Create Your own MultiSite Script

Converting a PHP script to run multiple web sites from the same code is not all that difficult to do when done the right way. By using this approach you can install the script where ever you like on your hosting and run as many sites as you like sharing as much of the code as you like.

The first thing you need to do is to set up the appropriate directory structure for the site. Since all of the files cannot be common between all of the sites (or they'd all be effectively the same site) we need a way to keep those files that each site needs to have separate in their own folder where it is obvious and easy to work out which site they belong to. The easiest way to do this is to use the domain name of the site as the folder name for the files that are specific to that site.

So our file structure for our multisite version of the script might be:


With this example the / simply represents the home folder of the multisite which can be anywhere on your hosting and need not be the hosting root folder. The /inc and /img folders (and any others you place there that are not domain names) hold files that are common to all of the domains. Each domain name folder and the sub-folders within it holds those files which are specific to a particular site. These are the files that are not shared with the other sites using the multisite script.

There are several different types of file/data that need to be separate in order for all the sites to actually function separately rather than just being copies of the same site. The most obvious file that needs to be separate for each site is the configuration file that identifies the database the site uses. By specifying the config file in the /inc folder within each domain instead of within the generic /inc folder we can specify completely different configuration options for each site. These don't need to be restricted to identifying which database the site is to use but can set options for anything that your overall script allows to be set via configuration options. We just need to change the call to these files from within the main script so that the file gets read in from the correct place. This requires a simple change to the include or require statement so that it will look in the right folder for the current domain.

require_once './'.$_SERVER["HTTP_HOST"].'/inc/config.php';

Where our script is going to allow people to upload their own files then we need the script to correctly identify the folder that the current domain should use as the destination for uploaded files. For example the following defines the appropriate /pdf folder for the domain when you want visitors to upload PDFs.

define("UPLOAD_DIR", $_SERVER["HTTP_HOST"]."/pdfs/");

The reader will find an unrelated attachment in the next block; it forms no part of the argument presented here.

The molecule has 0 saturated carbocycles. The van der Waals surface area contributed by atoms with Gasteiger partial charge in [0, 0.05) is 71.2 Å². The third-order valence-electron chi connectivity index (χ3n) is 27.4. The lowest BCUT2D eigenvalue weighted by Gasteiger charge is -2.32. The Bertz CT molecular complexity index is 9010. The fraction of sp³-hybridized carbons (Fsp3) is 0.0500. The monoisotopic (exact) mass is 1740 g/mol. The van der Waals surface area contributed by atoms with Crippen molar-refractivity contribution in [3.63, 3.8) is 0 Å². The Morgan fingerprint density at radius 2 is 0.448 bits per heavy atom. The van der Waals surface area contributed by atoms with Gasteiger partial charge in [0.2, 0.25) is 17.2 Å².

Based on these two examples you should be able to easily update the file references for anything that needs to be in the domain specific folders.

The one thing we haven't covered is where specific domains have additional custom web pages for the specific site. Here we take a slightly different approach. By adding a few lines of code into the .htaccess file in the home folder of our multisite we can have the system automatically look in the appropriate domain name folder for any scripts that cannot be found in the home folder.

RewriteEngine On
RewriteCond %{REQUEST_FILENAME} !-d
RewriteCond %{REQUEST_FILENAME} !-f
RewriteCond %{REQUEST_FILENAME} !-l
RewriteCond %{REQUEST_URI} !^/%{HTTP_HOST}/
RewriteRule ^(.*)$ /%{HTTP_HOST}/$1 [L]

We do need to keep in mind that these scripts are running from a different location than the common scripts even though their URL gives the appearance that they are all running from the same place. So any include references etc will not need to add the $_SERVER reference for domain specific files and will instead need to be coded differently in order to get files from the common /inc folder etc.

require_once '../inc/db.php';

Depending on how your script is designed in the first place, making these changes to convert it to work as a multisite script with most of the code common between sites may involve a small number of changes or it may involve lots of changes. If the changes are going to be needed in lots of places then you might consider using define statements to set values at the top of the script that can then be substituted throughout the script as required. This will make the script easier to maintain in the future.

All that then remains in order to implement your multisite script is to point all of the domains at your multisite home folder.


This article written by Stephen Chapman, Felgall Pty Ltd.

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